As we’re hipsters here at Podium Cafe, could we please call Mortirolo by its far better name Passo della Foppa. Its tornante (hairpin) #11 features a Pantani monument:

Cyclists can leave their sweaty head-gear below

The Giro will climb the steeper, narrower south side of Passo Gavia:

He’s going the wrong way

Note, Lago Serrù, the 5th toughest climb, is the finish point of the partial Colle del Nivolet climb. It’s the far lake/dam in the photo below. It’s still a brilliant road, and higher (2247 metres) than last year’s Cima Coppi (Colle delle Finestre; 2178 metres). But sadly the Giro will not climb the jaw-dropping hairpins above the lake.


Will: I understand the Giro has changed how they will award KOM points. Could you please explain?

Conor: Absolutely: now the Giro mountains classification hasn’t always been the hardest-fought competition in cycling over the last few years with one of two things happening: one guy decides he wants it and goes on to win it pretty easily (Arredondo, Landa) or a GC guy gets it by accident (Froome). These two collided in 2015 where Visconti narrowly avoided an accidental Landa win. Anyway, the organisers have decided to shake up the competition by biasing the mountains points towards the first rider over the summit. So for example, the first person to summit a category one climb such as the Mortirolo gets forty points, while the second person only gets eighteen. In general, the first person will get just over double the second. This isn’t such a big shift - last year the first person received slightly less than double the second - but it will push the mountains classification further towards riders with a kick and of course the genuine grimpeurs who are not just hanging on towards the top of a climb, but are instead the ones forging ahead. So if we get another performance like that of Mikel Landa in 2017, where the genuine strongest climber in the race is going for the jersey it’s even more likely he’ll get it, and by a larger margin. A grafter (think Thomas De Gendt) who just gets in a lot of breakaways and takes a lot of placings on mountains will be adversely affected. Whether GC riders or breakaway riders are more likely to win the jersey shouldn’t be decided by this so much as tactics throughout the race. I’m going to say that I don’t like the changes as they make it more likely that one guy will dominate the classification. However, it’s unlikely to greatly affect our enjoyment of the Giro.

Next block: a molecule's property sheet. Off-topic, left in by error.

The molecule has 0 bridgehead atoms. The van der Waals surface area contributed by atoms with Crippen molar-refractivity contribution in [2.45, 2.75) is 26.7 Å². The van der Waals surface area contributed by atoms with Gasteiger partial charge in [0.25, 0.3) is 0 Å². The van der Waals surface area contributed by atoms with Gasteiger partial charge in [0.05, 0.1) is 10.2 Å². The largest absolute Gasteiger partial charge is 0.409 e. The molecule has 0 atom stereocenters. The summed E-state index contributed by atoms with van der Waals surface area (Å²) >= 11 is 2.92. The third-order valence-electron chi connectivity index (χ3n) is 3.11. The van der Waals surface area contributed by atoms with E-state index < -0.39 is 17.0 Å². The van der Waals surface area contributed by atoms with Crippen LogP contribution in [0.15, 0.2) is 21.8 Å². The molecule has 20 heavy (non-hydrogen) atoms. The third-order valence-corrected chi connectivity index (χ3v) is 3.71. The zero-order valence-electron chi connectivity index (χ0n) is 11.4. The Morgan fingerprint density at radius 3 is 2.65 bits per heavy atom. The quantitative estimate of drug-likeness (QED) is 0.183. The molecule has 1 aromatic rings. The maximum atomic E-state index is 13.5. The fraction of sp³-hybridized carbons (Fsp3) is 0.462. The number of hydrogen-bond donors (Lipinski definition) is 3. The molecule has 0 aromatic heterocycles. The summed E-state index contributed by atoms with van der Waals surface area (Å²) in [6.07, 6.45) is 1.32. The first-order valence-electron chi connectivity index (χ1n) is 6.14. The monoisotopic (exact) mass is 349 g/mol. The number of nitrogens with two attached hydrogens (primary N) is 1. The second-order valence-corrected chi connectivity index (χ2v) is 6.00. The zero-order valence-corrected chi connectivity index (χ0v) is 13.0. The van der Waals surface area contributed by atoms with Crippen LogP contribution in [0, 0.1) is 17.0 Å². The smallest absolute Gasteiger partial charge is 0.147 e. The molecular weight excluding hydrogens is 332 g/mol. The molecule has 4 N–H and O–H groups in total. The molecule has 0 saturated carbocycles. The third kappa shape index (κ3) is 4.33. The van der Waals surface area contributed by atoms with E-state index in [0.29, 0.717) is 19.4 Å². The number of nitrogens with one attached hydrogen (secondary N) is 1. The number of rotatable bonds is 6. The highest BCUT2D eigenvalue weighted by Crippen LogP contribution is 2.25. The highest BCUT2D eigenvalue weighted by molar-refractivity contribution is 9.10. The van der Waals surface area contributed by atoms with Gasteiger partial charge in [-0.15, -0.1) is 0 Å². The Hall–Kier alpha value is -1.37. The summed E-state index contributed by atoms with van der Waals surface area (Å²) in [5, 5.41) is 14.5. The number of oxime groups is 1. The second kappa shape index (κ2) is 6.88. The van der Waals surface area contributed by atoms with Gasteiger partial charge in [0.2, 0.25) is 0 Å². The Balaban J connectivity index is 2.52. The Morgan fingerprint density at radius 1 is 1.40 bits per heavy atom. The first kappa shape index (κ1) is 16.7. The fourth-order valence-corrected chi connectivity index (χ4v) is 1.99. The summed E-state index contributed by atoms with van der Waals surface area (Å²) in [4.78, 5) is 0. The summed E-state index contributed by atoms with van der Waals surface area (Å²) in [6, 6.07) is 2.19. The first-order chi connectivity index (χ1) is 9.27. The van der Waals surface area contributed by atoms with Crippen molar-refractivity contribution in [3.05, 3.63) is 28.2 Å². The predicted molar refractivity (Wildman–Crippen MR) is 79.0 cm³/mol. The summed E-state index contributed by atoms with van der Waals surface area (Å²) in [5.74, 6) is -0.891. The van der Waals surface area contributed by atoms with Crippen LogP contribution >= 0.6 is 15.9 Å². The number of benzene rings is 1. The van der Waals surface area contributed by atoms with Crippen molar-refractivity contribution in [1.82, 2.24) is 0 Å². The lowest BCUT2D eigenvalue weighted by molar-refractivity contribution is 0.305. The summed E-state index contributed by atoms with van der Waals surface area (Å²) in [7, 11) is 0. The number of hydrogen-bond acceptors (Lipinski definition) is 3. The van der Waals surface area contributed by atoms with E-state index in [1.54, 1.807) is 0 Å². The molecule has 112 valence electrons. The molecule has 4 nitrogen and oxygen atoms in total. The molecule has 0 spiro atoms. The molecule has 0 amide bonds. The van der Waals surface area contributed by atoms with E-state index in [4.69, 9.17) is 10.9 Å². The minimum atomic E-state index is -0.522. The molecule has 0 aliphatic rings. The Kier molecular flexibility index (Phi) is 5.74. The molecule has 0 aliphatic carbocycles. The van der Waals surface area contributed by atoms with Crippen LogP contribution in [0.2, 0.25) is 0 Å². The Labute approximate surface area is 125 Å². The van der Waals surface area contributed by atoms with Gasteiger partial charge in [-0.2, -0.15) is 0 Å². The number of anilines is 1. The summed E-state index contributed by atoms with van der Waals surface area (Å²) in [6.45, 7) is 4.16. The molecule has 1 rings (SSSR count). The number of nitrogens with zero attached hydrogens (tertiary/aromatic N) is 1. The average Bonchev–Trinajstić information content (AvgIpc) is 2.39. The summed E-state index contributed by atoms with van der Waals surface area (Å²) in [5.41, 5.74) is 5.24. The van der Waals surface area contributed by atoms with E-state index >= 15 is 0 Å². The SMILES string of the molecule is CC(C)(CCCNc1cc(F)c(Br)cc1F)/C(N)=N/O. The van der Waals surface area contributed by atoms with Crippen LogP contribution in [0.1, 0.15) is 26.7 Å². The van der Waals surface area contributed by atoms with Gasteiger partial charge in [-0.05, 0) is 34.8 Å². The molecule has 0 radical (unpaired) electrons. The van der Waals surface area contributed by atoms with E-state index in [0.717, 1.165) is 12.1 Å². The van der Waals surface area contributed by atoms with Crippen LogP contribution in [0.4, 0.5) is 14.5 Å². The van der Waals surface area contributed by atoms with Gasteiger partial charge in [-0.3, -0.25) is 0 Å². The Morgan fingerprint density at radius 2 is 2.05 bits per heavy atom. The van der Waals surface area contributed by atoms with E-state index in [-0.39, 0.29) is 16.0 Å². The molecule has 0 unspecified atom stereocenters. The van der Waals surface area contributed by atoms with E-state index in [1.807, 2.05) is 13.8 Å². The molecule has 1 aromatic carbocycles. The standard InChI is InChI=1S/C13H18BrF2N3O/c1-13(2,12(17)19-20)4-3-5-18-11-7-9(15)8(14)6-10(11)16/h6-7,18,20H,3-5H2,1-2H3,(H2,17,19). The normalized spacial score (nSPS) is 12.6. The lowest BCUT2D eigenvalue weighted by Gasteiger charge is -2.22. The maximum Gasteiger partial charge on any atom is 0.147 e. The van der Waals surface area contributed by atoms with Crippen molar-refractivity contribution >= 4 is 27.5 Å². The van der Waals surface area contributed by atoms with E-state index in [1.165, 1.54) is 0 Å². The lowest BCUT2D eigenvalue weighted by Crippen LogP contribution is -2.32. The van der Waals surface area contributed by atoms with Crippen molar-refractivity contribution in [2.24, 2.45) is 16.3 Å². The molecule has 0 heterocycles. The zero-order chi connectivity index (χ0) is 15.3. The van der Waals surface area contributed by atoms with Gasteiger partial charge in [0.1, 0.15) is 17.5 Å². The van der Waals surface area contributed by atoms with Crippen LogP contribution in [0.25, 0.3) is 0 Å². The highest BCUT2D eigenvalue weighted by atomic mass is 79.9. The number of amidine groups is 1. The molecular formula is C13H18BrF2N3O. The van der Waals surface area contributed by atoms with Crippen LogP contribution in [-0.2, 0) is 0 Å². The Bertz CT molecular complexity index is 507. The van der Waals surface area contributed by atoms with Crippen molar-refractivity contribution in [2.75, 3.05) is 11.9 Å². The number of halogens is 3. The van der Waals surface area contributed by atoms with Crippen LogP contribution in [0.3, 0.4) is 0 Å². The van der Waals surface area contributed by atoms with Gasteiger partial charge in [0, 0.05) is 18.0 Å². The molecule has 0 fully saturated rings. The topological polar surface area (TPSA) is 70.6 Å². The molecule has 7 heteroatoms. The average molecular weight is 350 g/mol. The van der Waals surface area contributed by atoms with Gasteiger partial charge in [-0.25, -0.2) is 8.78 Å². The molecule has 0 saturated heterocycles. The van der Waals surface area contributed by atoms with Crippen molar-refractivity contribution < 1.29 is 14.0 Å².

Below, I’ve grouped the biggest climbs by stage instead of listing by difficulty as a way of highlighting the toughest mountain days. We’ll then look at a few of the stages of Alta Difficoltà to help you vote on the Queen stage.

Stage 1 - Time Trial

A short Time Trial to the Santuario di San Luca above Bologna. It’s a Category 3 climb and rated the 27th toughest climb in the race.

Will: The Giro KOM jersey is the Maglia Azzurra (blue jersey) - see here. Disappointingly, it has not a single polka dot. Conor, the winner of stage one will be wearing the Maglia Azzurra possibly for several stages, although I suppose he’ll be in pink after stage 1 too. Who are the main KOM contenders in this Giro?

Conor: Well Will, I actually think there’s a chance someone could wear blue after stage one and stage twenty-one, but I hope not as that will mean a GC contender winning, automatically making this competition much less competitive. Lopez and Yates would be the obvious picks if that did occur. Personally I’d rather see a couple of stage-hunters fight it out. Obviously it’s impossible to identify every potential winner butI have a small list: Ivan Sosa is first — he might not be experienced enough to go for the GC but getting in breakaways and taking points is something he can certainly do. That’s also true of Andrew’s favourite Fausto Masnada. Then there’s Amaro Antunes, bringing his climbing talents from Portugal to...not Portugal. My other two picks are Rafał Majka out of tradition and Giulio Ciccone out of more recent tradition.